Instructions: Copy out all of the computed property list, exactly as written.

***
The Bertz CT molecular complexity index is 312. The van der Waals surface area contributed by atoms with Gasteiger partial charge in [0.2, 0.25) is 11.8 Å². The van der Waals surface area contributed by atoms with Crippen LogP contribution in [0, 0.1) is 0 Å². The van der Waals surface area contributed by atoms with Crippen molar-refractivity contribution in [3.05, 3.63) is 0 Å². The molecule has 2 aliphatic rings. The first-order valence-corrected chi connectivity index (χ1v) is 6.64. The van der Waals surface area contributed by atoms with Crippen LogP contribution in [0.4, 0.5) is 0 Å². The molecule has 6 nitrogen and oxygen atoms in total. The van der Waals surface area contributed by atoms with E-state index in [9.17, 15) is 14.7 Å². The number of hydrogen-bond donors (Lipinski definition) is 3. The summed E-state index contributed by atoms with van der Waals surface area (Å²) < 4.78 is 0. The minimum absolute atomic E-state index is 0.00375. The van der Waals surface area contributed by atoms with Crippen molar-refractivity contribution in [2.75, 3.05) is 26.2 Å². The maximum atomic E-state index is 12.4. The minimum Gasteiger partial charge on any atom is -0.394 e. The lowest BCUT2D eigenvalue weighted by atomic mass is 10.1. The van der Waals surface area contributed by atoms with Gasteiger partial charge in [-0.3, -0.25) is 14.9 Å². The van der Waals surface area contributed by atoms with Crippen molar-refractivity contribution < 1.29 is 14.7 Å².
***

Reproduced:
The Bertz CT molecular complexity index is 312. The van der Waals surface area contributed by atoms with Gasteiger partial charge in [0.2, 0.25) is 11.8 Å². The van der Waals surface area contributed by atoms with Crippen LogP contribution in [0, 0.1) is 0 Å². The van der Waals surface area contributed by atoms with Crippen molar-refractivity contribution in [3.05, 3.63) is 0 Å². The molecule has 2 aliphatic rings. The first-order valence-corrected chi connectivity index (χ1v) is 6.64. The van der Waals surface area contributed by atoms with Crippen LogP contribution in [0.4, 0.5) is 0 Å². The molecule has 6 nitrogen and oxygen atoms in total. The van der Waals surface area contributed by atoms with E-state index in [9.17, 15) is 14.7 Å². The number of hydrogen-bond donors (Lipinski definition) is 3. The summed E-state index contributed by atoms with van der Waals surface area (Å²) < 4.78 is 0. The minimum absolute atomic E-state index is 0.00375. The van der Waals surface area contributed by atoms with Crippen molar-refractivity contribution in [2.75, 3.05) is 26.2 Å². The maximum atomic E-state index is 12.4. The minimum Gasteiger partial charge on any atom is -0.394 e. The lowest BCUT2D eigenvalue weighted by atomic mass is 10.1. The van der Waals surface area contributed by atoms with Gasteiger partial charge in [-0.3, -0.25) is 14.9 Å². The van der Waals surface area contributed by atoms with Crippen molar-refractivity contribution < 1.29 is 14.7 Å².